My wife and I spent Easter Monday evening with St. Paul in a Roman prison.
It was a much better experience than I expected.
The occasion, of course, was the movie “Paul, Apostle of Christ,” and there’s a lot about the movie I liked. Here are five quick impressions:
1. It is very much a movie for our time. The film concludes with a dedication to persecuted Christians—and, indeed, persecution is an insistent theme. While the story focuses on an imprisoned Paul (an excellent James Faulkner) — and an extended visit from Luke (a stoic Jim Caviezel) to record his story for what would become “Acts of the Apostles”— the beating heart of the film is really the small but spirited community of persecuted Christians led by Priscilla and Aquila. Unfortunately, while we see their anguish and suffering, we don’t really see much of their lived faith; there is talk of ongoing efforts to help widows and orphans, but it’s unclear how they do that when they are more or less in hiding. Likewise, we never see them at prayer or celebrating the liturgy. (Also missing, for some reason, is any mention of Peter.) But their fervor is palpable, and when we watch them debate whether they should stay in Rome or flee someplace else for safety, we hear unmistakable echoes of suffering Christians in our own time, wrestling with the same question in modern day Iraq and Syria. The movie could not be more timely.
2. We get an idea about what comprised Paul’s “thorn in the flesh.” I found that notion incredibly poignant.
3. We stand on the shoulders of martyrs. I was moved to see the stoning of Stephen depicted—and to see hints that there may have been many others whom Saul played a role in killing. The movie has flashes of violence, but it is not nearly as graphic as “The Passion of the Christ”; the gore is minimal and mostly suggested. Christians being turned into human torches on the streets of Rome is probably something that hasn’t been filmed before, but you will see it, briefly, here. Again and again, I was reminded of the incredible courage and sacrifice that infused the faith of our fathers (and mothers!). The final scene (which I won’t give away here) moved me deeply. We do indeed stand on the shoulders of martyrs—and they are giants.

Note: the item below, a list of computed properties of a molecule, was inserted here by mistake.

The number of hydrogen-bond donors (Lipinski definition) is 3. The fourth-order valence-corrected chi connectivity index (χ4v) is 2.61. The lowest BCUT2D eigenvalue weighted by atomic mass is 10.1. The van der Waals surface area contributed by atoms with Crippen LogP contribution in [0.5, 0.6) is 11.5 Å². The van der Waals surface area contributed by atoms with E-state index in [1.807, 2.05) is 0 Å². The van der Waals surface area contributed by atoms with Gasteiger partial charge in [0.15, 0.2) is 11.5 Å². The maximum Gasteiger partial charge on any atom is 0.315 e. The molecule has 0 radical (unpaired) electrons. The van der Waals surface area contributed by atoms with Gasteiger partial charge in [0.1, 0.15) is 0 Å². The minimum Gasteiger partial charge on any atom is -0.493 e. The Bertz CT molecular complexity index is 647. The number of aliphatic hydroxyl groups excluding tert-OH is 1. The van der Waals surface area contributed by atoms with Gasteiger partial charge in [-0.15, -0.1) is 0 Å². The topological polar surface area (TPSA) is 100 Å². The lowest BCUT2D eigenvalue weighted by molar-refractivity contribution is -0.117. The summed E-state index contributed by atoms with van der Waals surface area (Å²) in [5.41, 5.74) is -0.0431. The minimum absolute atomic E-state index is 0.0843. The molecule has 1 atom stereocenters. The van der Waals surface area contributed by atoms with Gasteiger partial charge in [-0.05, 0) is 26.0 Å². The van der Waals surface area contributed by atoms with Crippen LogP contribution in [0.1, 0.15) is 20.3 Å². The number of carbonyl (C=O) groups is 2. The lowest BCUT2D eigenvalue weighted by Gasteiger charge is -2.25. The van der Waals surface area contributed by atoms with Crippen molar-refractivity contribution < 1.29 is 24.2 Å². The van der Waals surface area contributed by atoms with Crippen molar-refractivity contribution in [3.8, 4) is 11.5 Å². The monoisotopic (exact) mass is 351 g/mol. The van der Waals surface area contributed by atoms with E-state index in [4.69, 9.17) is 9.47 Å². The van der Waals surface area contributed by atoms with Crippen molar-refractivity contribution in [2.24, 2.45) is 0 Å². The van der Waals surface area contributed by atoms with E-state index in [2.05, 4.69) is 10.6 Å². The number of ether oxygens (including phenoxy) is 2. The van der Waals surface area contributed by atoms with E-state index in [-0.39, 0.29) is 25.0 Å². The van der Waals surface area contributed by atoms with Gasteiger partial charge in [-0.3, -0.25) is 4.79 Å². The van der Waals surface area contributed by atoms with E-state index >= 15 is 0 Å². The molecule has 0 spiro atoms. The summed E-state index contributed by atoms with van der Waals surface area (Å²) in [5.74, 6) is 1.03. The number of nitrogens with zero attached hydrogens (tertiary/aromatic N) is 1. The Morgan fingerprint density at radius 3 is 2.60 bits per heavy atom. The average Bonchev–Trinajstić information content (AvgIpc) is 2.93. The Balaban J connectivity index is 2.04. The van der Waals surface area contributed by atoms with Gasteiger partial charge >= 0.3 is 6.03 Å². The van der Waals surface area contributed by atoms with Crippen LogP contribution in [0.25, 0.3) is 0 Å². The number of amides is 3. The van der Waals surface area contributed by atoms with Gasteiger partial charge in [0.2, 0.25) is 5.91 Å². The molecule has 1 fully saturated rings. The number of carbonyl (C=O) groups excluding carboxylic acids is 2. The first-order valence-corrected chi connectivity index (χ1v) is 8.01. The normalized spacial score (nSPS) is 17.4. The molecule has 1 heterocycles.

5. You understand more and more why Jesus kept telling his disciples, “Do not be afraid.” Christianity could never have endured if it had been spread by cowards. These men and women not only had the courage of their convictions, but the courage to sacrifice everything, even their lives, if God willed it. Their firm belief in eternal life, and the reward that awaited them — described by Luke, speaking to a number of Christians as they prepared to face certain death in the Coliseum — is humbling and sobering. How many of us today have even one-tenth that kind of faith, let alone that kind of courage?
For all its power, the movie has some nagging problems; after a riveting beginning, it bogs down into talkiness, and the flashbacks clearly indicate that the most interesting parts of Paul’s life happened long before he was in jail. The prison setting is confining, in more ways than one. More problematic is a subplot involving a prison guard (Olivier Martinez) with a sickly daughter, and a denouement you can anticipate long before it finally happens. The movie could have lost 15 or 20 minutes without any problem.
But “Paul, Apostle of Christ” is a worthy companion piece to two other films about the early Church, “Risen” and “Full of Grace” (the latter, from the same producers and the same director, Andrew Hyatt). See it. Support it. Think about what it says about where we came from, where we are, and how we got here.
As Paul would be the first to tell you: across two millennia, we Christians have run an amazing race—fueled, of course, by amazing grace.